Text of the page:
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Is There A Difference Between Identity Theft and Fraud?

When high-profile stories about identity theft appear in the news, Kansas residents understandably feel nervous. Tales of hackers and other experts at compromising personal information lead many people to wonder if anyone is impersonating them or using opening up bank accounts in their name. Some invest in identity theft protection services for protection, which can make sense.

Confusion does exist about the differences between identity theft and identity fraud. Are there differences between the two? Often, the two go hand-in-hand, so it becomes difficult to make a distinction.

Identity theft is an instance when a person “steals” another individual’s identity. So, if Mr. and Mrs. Smith uses illegally procured documents to present themselves as Mr. and Mrs. Jones, the two commit identity theft. Upon using their new identities to deceive or defraud someone, the two commit identity fraud. Few criminals would procure a false identity for no purpose. So, theft and fraud go hand-in-hand frequently.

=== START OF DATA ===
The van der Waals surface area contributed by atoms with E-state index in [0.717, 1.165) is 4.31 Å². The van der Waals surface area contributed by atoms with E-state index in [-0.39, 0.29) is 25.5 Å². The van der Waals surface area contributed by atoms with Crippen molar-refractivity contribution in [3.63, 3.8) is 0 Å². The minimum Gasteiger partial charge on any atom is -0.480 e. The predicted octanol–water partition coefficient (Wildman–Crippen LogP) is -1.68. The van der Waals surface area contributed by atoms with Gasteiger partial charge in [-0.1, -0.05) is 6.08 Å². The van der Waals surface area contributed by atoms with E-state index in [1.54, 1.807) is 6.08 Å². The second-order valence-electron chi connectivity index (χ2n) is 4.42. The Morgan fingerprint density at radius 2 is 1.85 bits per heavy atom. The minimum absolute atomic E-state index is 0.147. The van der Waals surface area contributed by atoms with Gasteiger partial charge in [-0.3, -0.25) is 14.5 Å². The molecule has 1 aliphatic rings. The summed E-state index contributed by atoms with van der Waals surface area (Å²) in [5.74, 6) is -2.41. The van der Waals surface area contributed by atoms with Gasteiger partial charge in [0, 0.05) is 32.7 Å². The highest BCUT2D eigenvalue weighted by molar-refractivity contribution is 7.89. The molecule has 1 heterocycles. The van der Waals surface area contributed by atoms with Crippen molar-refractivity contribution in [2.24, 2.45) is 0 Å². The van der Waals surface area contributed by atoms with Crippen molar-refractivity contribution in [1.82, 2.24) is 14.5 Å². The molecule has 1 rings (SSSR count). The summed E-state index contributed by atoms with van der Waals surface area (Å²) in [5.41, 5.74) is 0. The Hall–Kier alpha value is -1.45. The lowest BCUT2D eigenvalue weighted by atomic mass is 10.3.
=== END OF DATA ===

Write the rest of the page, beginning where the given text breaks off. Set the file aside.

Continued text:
Committing identity theft and fraud can occur after procuring someone’s name, address, birth date, social security number, and other personal details. Reports of sophisticated computer hacking assaults on top corporations often garner news headlines, but many incidents of compromising personal data are low-key. A simple phishing scheme can capture personal data without much effort.

Spam emails that copy the look of popular online services and accounts seemingly continue to work quite well. A fake email claiming to be from a person’s bank could request personal information. The unsuspecting recipient then provides the information, which ends up compromised.

Anyone accused of a white collar crime, such as identity theft or fraud, may benefit from retaining a criminal defense attorney. An attorney could explore the validity of the evidence, assess potential entrapment, or possibly prove a client had nothing to do with a particular crime.

Criminal defense attorneys also handle plea bargains and appeals. A client may need to explore these options, depending on the case.